Long Suffering Spouse and I were in the car when Older Daughter called to announce that the MOG had procured her gown. Thus, the conversation was on speaker and I could hear, and participate if necessary.
Of course Older Daughter supplied considerably more detail than this, but, being male, what I heard and retained was as follows: The dress was blue and it was long.
Even I know that it would not do for the Mother of the Bride to wear a dress too similar to that worn by the MOG, so I offered an immediate suggestion. "Good," I said, "your mother will get a red miniskirt."
Silence on the other end.
"Yes," I continued, "a red miniskirt. Maybe with slits."
Long Suffering Spouse was signaling me at me to shut up but she said nothing. And she was driving.
And Older Daughter still had not responded.
"Really short," I said. "Yeah...." I elongated the words to emphasize that my imagination was in Overdrive. Why is it taking so long to provoke a response? I wondered. Usually Older Daughter rises to the bait immediately. She must really be stressed, I thought.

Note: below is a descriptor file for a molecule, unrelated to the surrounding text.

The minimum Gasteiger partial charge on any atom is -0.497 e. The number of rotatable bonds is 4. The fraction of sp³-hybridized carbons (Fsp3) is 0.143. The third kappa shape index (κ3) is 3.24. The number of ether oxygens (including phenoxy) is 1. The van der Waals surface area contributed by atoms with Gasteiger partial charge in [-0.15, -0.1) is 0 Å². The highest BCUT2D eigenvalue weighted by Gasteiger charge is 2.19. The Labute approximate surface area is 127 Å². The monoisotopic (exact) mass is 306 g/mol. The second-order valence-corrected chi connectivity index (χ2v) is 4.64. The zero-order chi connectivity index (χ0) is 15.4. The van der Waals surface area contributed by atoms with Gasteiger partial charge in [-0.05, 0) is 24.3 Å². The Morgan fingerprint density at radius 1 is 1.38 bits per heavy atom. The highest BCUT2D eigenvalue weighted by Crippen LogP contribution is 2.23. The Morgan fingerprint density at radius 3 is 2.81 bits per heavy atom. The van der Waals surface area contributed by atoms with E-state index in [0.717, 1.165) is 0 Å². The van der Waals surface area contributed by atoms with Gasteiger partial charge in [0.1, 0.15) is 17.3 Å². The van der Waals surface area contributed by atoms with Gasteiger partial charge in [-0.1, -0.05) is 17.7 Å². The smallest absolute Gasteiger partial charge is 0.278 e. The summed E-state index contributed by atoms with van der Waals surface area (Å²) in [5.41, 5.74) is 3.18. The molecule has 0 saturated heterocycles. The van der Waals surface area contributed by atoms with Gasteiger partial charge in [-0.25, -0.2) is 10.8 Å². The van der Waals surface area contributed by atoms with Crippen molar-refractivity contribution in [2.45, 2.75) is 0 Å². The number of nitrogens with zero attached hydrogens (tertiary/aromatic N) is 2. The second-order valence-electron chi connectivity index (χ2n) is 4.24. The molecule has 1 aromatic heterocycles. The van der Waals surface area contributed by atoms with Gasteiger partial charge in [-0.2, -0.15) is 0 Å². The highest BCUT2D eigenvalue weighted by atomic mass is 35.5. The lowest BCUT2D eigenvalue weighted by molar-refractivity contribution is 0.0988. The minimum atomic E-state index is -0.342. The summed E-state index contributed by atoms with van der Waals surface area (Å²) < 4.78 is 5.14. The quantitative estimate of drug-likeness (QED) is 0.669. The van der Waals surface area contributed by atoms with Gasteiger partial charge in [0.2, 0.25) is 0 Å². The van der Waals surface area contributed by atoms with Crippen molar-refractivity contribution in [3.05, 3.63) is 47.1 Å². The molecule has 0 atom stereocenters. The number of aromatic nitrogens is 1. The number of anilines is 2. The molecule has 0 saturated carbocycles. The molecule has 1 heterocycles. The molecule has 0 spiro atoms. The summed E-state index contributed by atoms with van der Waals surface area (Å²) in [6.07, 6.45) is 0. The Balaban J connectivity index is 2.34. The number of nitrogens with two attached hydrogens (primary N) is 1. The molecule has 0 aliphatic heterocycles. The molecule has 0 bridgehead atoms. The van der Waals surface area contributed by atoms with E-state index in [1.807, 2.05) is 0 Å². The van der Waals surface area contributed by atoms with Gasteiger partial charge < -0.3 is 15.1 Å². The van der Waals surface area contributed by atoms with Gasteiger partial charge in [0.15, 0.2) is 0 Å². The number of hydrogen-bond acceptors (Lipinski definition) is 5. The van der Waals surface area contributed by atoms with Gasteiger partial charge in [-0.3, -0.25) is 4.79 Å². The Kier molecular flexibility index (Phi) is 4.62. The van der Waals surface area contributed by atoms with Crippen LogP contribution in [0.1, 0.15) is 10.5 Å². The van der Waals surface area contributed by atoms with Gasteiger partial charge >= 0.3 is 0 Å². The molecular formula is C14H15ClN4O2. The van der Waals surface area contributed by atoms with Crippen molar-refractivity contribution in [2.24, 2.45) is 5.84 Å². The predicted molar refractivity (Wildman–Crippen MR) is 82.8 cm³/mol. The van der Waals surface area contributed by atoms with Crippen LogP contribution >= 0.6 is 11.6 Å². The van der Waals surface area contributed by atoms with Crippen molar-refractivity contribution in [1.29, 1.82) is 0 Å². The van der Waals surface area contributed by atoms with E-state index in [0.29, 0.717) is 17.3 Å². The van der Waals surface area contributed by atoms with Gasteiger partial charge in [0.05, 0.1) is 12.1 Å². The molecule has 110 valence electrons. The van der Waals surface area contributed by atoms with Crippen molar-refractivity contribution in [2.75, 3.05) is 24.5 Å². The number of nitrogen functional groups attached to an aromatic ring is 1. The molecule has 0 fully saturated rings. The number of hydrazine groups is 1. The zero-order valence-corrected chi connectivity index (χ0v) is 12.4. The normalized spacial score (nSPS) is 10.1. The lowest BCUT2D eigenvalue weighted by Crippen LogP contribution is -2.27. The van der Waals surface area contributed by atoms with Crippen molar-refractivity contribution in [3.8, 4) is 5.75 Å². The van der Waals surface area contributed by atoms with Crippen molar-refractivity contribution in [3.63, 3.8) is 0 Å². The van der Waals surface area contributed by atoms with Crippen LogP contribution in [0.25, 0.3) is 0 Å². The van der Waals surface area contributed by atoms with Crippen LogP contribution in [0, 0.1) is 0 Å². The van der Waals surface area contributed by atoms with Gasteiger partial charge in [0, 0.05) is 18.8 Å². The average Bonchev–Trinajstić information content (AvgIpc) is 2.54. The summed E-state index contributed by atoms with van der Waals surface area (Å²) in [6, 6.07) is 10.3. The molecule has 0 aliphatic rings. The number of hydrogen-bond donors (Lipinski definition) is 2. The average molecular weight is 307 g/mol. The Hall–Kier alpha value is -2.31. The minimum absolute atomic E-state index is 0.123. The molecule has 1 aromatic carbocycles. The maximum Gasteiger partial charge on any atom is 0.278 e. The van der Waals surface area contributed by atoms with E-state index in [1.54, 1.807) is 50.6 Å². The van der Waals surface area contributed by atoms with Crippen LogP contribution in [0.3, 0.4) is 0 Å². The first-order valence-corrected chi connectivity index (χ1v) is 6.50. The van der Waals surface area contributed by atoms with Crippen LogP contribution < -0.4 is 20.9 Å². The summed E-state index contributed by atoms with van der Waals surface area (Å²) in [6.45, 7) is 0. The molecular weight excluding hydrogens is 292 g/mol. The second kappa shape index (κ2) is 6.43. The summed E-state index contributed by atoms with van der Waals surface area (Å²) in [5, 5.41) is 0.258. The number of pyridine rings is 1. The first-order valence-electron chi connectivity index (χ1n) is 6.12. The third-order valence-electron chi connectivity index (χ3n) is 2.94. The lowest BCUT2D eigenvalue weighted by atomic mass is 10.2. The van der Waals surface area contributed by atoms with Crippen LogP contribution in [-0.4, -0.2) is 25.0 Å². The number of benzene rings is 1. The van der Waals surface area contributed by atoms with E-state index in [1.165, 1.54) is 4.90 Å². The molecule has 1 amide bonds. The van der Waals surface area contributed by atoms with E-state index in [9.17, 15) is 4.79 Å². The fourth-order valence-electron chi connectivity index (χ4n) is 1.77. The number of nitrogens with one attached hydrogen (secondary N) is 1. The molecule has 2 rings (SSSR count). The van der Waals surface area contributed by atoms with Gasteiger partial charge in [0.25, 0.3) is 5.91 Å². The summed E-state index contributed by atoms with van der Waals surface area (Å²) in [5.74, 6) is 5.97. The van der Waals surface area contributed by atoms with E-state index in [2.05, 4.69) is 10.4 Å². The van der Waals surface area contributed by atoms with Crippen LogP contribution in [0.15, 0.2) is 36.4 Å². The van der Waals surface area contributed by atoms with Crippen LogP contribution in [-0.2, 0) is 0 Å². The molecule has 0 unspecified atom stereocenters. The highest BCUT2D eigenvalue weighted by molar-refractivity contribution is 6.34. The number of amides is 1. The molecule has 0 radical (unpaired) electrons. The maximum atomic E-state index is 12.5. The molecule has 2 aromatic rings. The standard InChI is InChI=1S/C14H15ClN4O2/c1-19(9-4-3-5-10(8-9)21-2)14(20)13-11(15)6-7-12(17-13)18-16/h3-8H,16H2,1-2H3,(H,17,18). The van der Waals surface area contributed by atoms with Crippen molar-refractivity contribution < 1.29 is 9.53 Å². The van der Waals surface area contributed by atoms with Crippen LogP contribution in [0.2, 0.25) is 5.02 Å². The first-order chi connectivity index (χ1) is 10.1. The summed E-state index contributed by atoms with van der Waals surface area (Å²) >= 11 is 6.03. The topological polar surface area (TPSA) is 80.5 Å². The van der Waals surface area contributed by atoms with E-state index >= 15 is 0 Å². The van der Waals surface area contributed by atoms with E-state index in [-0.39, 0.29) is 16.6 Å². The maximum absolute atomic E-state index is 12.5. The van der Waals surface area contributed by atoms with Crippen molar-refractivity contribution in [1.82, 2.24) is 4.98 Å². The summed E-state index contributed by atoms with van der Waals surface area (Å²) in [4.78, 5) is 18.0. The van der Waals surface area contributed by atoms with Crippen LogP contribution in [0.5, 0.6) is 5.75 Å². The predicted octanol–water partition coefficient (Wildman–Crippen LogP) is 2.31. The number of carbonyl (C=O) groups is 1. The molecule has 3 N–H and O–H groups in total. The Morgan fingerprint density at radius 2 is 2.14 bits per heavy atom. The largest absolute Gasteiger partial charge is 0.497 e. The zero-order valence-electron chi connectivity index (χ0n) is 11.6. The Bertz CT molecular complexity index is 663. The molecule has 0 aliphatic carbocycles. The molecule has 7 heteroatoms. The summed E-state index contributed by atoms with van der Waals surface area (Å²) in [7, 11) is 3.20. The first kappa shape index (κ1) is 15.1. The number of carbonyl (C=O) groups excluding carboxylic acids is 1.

Finally, though, my efforts were rewarded:
"Eeeeeeeewwwwwwwwww," said Older Daughter.
Younger Daughter was elated at the prospect.
My late mother was a dedicated shopper. She was incapable of passing a "sale" sign. When she died we found that she had more shoes than Imelda Marcos. Many of them had never been worn. (I always figured this had something to do with growing up poor and fatherless in the Depression and worrying about where the next pair of shoes might come from. But this is strictly my speculation.) Anyway, my mother trained for shopping like an Olympic athlete: Practice, practice, practice. Long Suffering Spouse and I hate to shop -- but my mother would have been thrilled with Younger Daughter.